Wild Flower (1943 film)

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Wild Flower
Directed by Emilio Fernández
Produced by Agustin J. Fink
Written by Emilio Fernández
Mauricio Magdaleno
Starring Dolores del Río
Pedro Armendáriz
Miguel Ángel Ferríz
Fernando Soto LaMarina
Mimí Derba
Music by Francisco Domínguez
Cinematography Gabriel Figueroa
Edited by Jorge Bustos
Distributed by Films Mundiales
Release date
Running time
94 minutes
Country Mexico
Language Spanish

Wild Flower (Spanish: Flor silvestre) is a 1943 Mexican historical film directed by Emilio Fernández and starring Dolores del Río and Pedro Armendáriz.[1] Is the first Mexican movie of Dolores del Río after her career in Silent and Golden Age's Hollywood films. It's the first movie of an extended collaboration between Fernández-Del Rio-Armendáriz, Gabriel Figueroa (cinematography) and Mauricio Magdaleno (writer). It also marked the debut of Emilia Guiú in a small role as an extra. The film is considered like the film that defined the so-called Golden Age of Mexican cinema.[2]


In a small village in central Mexico in the early twentieth century, José Luis (Pedro Armendáriz), son of the landowner Don Francisco (Miguel Ángel Ferriz), marries secretly with Esperanza (Dolores del Río), a beautiful and humble peasant. Disgusted by the wedding and because his son has become in a revolutionary, Don Francisco disinherit Jose Luis and kicks him out of his house. After the triumph of the Mexican Revolution, the couple lives happily until Jose Luis is forced to confront a couple of false revolutionaries who have kidnapped Esperanza and his young son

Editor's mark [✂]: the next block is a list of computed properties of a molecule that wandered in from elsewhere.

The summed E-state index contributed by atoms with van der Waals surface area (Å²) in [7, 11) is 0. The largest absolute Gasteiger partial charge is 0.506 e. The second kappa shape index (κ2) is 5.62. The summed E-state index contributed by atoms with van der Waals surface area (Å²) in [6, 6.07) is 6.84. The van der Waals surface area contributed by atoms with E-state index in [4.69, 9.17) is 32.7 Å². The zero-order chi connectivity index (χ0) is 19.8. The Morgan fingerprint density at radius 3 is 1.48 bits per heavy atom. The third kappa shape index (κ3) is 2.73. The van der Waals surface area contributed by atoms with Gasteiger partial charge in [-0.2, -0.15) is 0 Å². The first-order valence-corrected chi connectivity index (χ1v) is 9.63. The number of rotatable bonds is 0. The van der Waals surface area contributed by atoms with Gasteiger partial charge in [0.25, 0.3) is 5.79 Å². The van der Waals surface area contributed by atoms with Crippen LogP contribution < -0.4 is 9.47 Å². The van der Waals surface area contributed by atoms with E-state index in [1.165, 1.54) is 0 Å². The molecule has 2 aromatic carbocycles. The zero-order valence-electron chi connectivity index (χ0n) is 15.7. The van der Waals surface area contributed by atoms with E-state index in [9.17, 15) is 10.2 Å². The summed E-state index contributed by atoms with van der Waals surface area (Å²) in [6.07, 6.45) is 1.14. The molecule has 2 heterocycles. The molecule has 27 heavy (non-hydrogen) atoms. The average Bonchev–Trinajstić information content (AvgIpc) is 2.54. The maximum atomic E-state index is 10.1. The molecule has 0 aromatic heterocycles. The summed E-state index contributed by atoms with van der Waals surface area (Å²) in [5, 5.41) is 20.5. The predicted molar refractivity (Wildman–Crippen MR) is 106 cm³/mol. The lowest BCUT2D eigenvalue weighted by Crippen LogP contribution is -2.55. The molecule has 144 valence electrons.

• Dolores del Río .... Esperanza
  • Pedro Armendáriz .... José Luis Castro
  • Emilio Fernández .... Rogelio Torres
  • Miguel Ángel Ferriz Sr. .... don Francisco
  • Armando Soto La Marina "Chicote" .... Reynaldo
  • Agustín Isunza .... Nicanor
  • Eduardo Arozamena .... Melchor
  • Mimí Derba .... doña Clara
  • Margarita Cortés .... sister of José Luis
  • Manuel Dondé .... Úrsulo Torres
  • José Elías Moreno .... colonel Pánfilo Rodríguez, Esperanza
  • Lucha Reyes
  • Trío Calaveras
  • Pedro Galindo .... Pedro
  • Carlos Riquelme
  • Tito Novaro .... son of Esperanza
  • Emilia Guiú .... an extra


For the history of the Mexican Cinema, 1943 comes to become one of its most emblematic years. Emilio Fernández was about to become in one of the pillars of the Mexican cinema. Fernández had directed two films: The Passion Island (Clipperton) (1941) and Soy puro Mexicano (1942), but a project was needed to show the talent of "El Indio" as a director. He needed an interesting film project with technical and human Since 1942, Agustin J. Fink, president of the Mexican film studio Films Mundiales was in talks with Dolores del Río, who had left Hollywood with the intention of settling in Mexico. Fink recalled the previous works of Fernandez and the director felt that deserved the opportunity to direct a film in more appropriate circumstances. The result was better than the wily Fink could have imagined. Thanks to the successful combination of talent, Wild Flower became not only a blockbuster but the starting point for fruitful collaboration between "El Indio" Fernandez and the team that would perform several of his best films: writer Mauricio Magdaleno, photographer Gabriel Figueroa and the leading film couple Dolores del Río and Pedro Armendáriz. Wild Flower is considered the most emblematic film of the filmmaker and one of the most beautiful films of Mexican cinema.[3]


  1. ^ Segre p.97
  2. ^ Baugh, Scott L. (2012). Latino American Cinema: An Encyclopedia of Movies, Stars, Concepts, and Trends. ABC-CLIO. p. 313. ISBN 978-031-3380-365. 
  3. ^ Flor Silvestre


  • Segre, Erica. Intersected Identities: Strategies of Visualisation in Nineteenth- and Twentieth-century Mexican Culture. Berghahn Books, 2007.

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